The Small Business Specialists
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Working capital is the money needed to fund the normal, day-to-day operations of your business. It ensures you have enough cash to pay your debts and expenses as they fall due, particularly during your start-up period.
Very few new businesses are profitable as soon as they open their doors. It takes time to reach your breakeven point and start making a profit.
Learn more about a breakeven analysis on the profit margin ratio page, or refer to Business Victoria’s margin, markup and breakeven information and templates.
The working capital cycle measures the time between paying for goods supplied to you and the final receipt of cash to you from the sale. It is desirable to keep the cycle as short as possible as it increases the effectiveness of working capital.
The working capital cycle is made up of four core components:
The key to successful cash management is to be in control of each step in the cycle. If you can quickly convert your trading operations into available cash, you will be increasing the liquidity in your business and will be less reliant on cash from customers, extended terms from suppliers, overdrafts, and loans.
If possible, always try to get paid up front. If you invoice up front you can avoid the cost of carrying others’ debts for months. For example, if your terms are 30 days and you invoice at the end of the month, customers have between 30 to 60 days to pay. You’ll also avoid losing money from bank charges, because you may be going into overdraft while you’re waiting to be paid.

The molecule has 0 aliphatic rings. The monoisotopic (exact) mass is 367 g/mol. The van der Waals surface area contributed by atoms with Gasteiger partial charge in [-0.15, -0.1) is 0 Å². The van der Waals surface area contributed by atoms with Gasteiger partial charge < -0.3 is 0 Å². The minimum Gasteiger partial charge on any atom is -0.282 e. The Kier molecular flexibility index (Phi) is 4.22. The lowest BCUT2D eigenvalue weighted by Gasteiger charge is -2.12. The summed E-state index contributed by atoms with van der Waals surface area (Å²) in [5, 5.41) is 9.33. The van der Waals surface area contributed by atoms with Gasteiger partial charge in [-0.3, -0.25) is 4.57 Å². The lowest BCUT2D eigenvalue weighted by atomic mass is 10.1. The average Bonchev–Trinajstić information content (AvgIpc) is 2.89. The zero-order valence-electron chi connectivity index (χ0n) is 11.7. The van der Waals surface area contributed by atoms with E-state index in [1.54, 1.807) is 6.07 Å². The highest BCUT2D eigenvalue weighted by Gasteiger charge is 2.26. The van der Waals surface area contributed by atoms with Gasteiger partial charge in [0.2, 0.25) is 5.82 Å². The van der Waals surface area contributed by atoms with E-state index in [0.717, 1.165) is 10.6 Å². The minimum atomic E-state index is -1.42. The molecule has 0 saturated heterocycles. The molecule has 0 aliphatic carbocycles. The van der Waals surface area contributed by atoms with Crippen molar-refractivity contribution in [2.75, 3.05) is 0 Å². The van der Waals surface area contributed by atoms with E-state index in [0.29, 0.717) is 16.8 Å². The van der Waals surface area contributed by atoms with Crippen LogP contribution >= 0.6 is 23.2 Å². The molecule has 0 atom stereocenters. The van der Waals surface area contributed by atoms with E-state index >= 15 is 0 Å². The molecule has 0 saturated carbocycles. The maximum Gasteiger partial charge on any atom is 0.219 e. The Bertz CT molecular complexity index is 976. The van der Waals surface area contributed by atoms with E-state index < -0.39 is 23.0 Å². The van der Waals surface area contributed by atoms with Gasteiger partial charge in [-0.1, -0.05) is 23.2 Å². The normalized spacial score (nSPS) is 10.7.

The right level of working capital depends on the industry and the particular circumstances of the business.
Businesses that only sell services, and do not need to pay cash for inventory need a lower level of working capital. Businesses that take a substantial amount of time to make or sell a product will need a higher level of working capital.
It is important you work out the right level of working capital you will need. If the working capital is too:
The formula used to calculate working capital
Refer to balance sheet information before you get started, because you will need figures from your most recent balance sheet.
working capital ($ value) = current assets - current liabilities
This calculation does not give you enough information about your working capital margin of safety. To figure out if you have a wide enough margin of working capital for your business to be in a healthy position (in terms of liquidity) you need to calculate the working capital ratio (current ratio/liquidity ratio) of your business.
Most business owners have a clear idea of their weekly, monthly, or quarterly sales levels, so you may prefer to calculate how much working capital you need as a percentage of sales. For example:
The formula used to calculate an estimate of working capital as a percentage of sales compares the amount of working capital on the balance sheet to total sales, which you’ll get from your profit and loss (or income statement), not the balance sheet. Learn more about the profit and loss statement.
Working capital ($ value) = sales x (working capital as a % of sales)
Working capital as a percentage of sales of 35% means that you need $35 for every $100 of sales to fund the sale to allow for the time delay in the working capital cycle.
For businesses going through a period of growth and expansion, this method is good for calculating how much extra working capital you need if turnover increased by a certain amount.
The amount of working capital that’s enough for your business, depends on sales revenues, whether your business sells more services than products, if it carries high or low value stock, and any plans for growth.